multiple exposure feature uses??


adwb

Link Posted 04/01/2010 - 12:22
I expect this topic was beaten to death years ago so please just point me to the thread but what uses do you find for the multiple exposure feature in a K10 other than waterfalls , fountains, infact any thing that is static but has water flowing through?
I tried a series with vehicles passing on a road side but they are all ghostlike,is it psibble to get a solid image multiples? outside of using PS?
alistair
Assorted Pentax bodies and lenses as well as Sony and Olympus kit

Prieni

Link Posted 04/01/2010 - 12:31
Yes, waterfalls is one use. The vehicles will be ghostlike, you cannot help it.
I have seen another use, though, when this was new: A see through car bonnet. Take one with the bonnet closed and then one (or more) with the bonnet open.
If you are ok using Photoshop or similar software, that always brings you more freedom to improve the image.

Prieni
How inappropriate to call this planet earth when it is quite clearly Ocean. - Arthur C. Clarke
Prieni's PPG page

RaV

Link Posted 04/01/2010 - 13:02
Well I use it to stack long exposures with clouds, but thats similar to the whole fountain/water use.

Does the K10D have the 'Auto EV Adjust' option in the Mutlti-exposure setting? (Sorry I have the K20D) If it does then it is possible to do something like this https://www.pentaxuser.com/photo/user-7917/drive-4355 and overlap different images.

The only other advantage which I have found is that if you stack Multiple exposure, you can reduce the effective ISO of the photo.

As as an example, both of these were shot at the same ISO(cant remember which, sorry) Using the 'fill light' setting in Photoshop it brightened up the shadows making the noise alot more visible.

http://i121.photobucket.com/albums/o232/RaV3nous1/multiex1.jpg

Thinking along these lines, it can be used to expand the dynamic range of a photo. If you under exposure with say 9 stacked images, you can really recover a huge amount of detail in the shadows while keeping the highlights with the under exposure.
~Conal

Pentax K20D | 18-55mm II | 50-200mm | SMC A 50mm f2 |
DeviantArt | My Flickr |
Last Edited by RaV on 04/01/2010 - 13:03

hefty1

Link Posted 04/01/2010 - 14:33
adwb wrote:
...is it psibble to get a solid image multiples?

All items that remain in the same position in *all* the frames will remain solid - everything else will appear "ghost-like" to one degree or another.

In addition to the tips Prieni an RaV give above, here's one I got from Don a couple of years back:

Take a three image multiple exposure. In the first shot use a red filter over the lens, a blue filter in the second shot and a green filter in the third. Anything that has remained still during all three shots will appear as normal (a combination of the R, G and B images) whereas items that have moved (clouds are great for this) will take on spooky and surreal colour casts. Takes a bit of trial and error but can give some great results.
Joining the Q

Anvh

Link Posted 04/01/2010 - 14:48
hefty1 wrote:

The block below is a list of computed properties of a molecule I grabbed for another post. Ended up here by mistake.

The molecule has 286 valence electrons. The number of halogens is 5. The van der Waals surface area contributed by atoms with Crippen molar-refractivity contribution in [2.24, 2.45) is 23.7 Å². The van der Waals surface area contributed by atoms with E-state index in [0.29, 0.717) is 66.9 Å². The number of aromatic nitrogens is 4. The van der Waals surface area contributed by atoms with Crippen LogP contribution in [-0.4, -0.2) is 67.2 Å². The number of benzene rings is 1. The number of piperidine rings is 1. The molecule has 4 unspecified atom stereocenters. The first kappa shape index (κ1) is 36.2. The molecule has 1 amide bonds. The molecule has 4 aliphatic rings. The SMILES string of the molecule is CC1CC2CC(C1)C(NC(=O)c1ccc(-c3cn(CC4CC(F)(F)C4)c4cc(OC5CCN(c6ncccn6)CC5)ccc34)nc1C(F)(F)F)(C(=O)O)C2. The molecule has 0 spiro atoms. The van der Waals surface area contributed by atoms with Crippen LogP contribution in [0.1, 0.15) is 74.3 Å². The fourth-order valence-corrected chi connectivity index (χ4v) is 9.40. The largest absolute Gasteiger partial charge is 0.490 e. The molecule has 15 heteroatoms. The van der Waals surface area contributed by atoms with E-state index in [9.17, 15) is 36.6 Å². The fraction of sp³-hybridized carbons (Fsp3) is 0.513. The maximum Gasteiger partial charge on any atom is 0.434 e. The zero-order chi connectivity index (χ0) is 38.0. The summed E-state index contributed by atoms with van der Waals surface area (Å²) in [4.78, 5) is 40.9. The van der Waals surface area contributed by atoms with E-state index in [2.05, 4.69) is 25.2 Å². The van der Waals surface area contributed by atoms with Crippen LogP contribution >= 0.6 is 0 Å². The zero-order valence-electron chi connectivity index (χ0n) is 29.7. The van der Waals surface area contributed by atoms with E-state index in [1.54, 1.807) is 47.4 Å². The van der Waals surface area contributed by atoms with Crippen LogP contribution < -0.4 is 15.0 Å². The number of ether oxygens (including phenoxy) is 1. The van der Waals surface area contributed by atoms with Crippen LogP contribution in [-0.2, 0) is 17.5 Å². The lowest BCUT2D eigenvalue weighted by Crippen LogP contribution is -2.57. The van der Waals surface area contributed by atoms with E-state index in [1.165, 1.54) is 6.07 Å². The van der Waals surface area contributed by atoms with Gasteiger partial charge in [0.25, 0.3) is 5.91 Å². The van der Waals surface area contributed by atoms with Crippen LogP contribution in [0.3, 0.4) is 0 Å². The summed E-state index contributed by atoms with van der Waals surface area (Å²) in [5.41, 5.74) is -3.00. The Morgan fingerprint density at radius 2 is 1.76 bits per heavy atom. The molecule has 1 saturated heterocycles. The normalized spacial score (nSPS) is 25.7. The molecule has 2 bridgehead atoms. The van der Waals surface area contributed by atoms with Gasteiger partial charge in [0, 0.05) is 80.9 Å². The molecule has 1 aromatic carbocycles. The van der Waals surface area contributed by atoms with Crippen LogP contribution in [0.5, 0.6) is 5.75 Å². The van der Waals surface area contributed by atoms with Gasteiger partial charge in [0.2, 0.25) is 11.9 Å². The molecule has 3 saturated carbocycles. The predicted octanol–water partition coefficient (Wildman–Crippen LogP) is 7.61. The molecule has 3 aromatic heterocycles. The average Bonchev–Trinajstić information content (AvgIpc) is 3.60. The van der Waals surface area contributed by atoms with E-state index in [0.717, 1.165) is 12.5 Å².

Take a three image multiple exposure. In the first shot use a red filter over the lens, a blue filter in the second shot and a green filter in the third. Anything that has remained still during all three shots will appear as normal (a combination of the R, G and B images) whereas items that have moved (clouds are great for this) will take on spooky and surreal colour casts. Takes a bit of trial and error but can give some great results.

Nice effect no need for a filter though , you can simply extract the colour you need since the sensor is built up form red green and blue filters.
Stefan


K10D, K5
DA* 16-50, DA* 50-135, D-FA 100 Macro, DA 40 Ltd, DA 18-55
AF-540FGZ

hefty1

Link Posted 04/01/2010 - 14:51
Anvh wrote:
Nice effect no need for a filter though , you can simply extract the colour you need since the sensor is built up form red green and blue filters.

Not "in-camera" on a K10 - none of those flashy colour extraction special effects here!
Joining the Q

Anvh

Link Posted 04/01/2010 - 15:05
No indeed not in camera but you can easily do it in photoshop and also probably in gimp.
Stefan


K10D, K5
DA* 16-50, DA* 50-135, D-FA 100 Macro, DA 40 Ltd, DA 18-55
AF-540FGZ

Bob and his Pentax

Link Posted 04/01/2010 - 16:20
If it's snowing or raining mount camera on tripod take your exposureseveral then merge in Photoshop using 'darken' blending and raindrops or falling snow will disappear.

Multipul exposures (perhaps combined with a dark ND filter) can make moving objects - e.g. vehicles, or people - disapear from the picture.

I'm sure I could think of more if I tried...
Good luck

Bob

Pentax user since 1978, Digital since 1997.
Kit includes: K-7, K20D, K10D, *istDS, full set DA* lens, etc

Anvh

Link Posted 04/01/2010 - 16:49
There is btw a special blending mode in Photoshop extended that does what you want.
link
Stefan


K10D, K5
DA* 16-50, DA* 50-135, D-FA 100 Macro, DA 40 Ltd, DA 18-55
AF-540FGZ
Last Edited by Anvh on 04/01/2010 - 16:51

niklas

Link Posted 05/01/2010 - 02:41
I've been using multiexposure for creating HDR shots.

Niklas
15mm - 450mm equivalent, and still can't reach...

adwb

Link Posted 06/01/2010 - 10:54
Thank you every one for the information, It would appear tht I will have to learn to step out of the box and try to be a bit creative to use this fature.
I must say that there is no use otherwise than art or creativity for this action surprises me or rather it surprises me that Pentax put it there.
I had though that it would stack and thereore could have been used to extend DOF in macro by ajusting the focus point in each shot but that does not work either.
Alistair
Assorted Pentax bodies and lenses as well as Sony and Olympus kit
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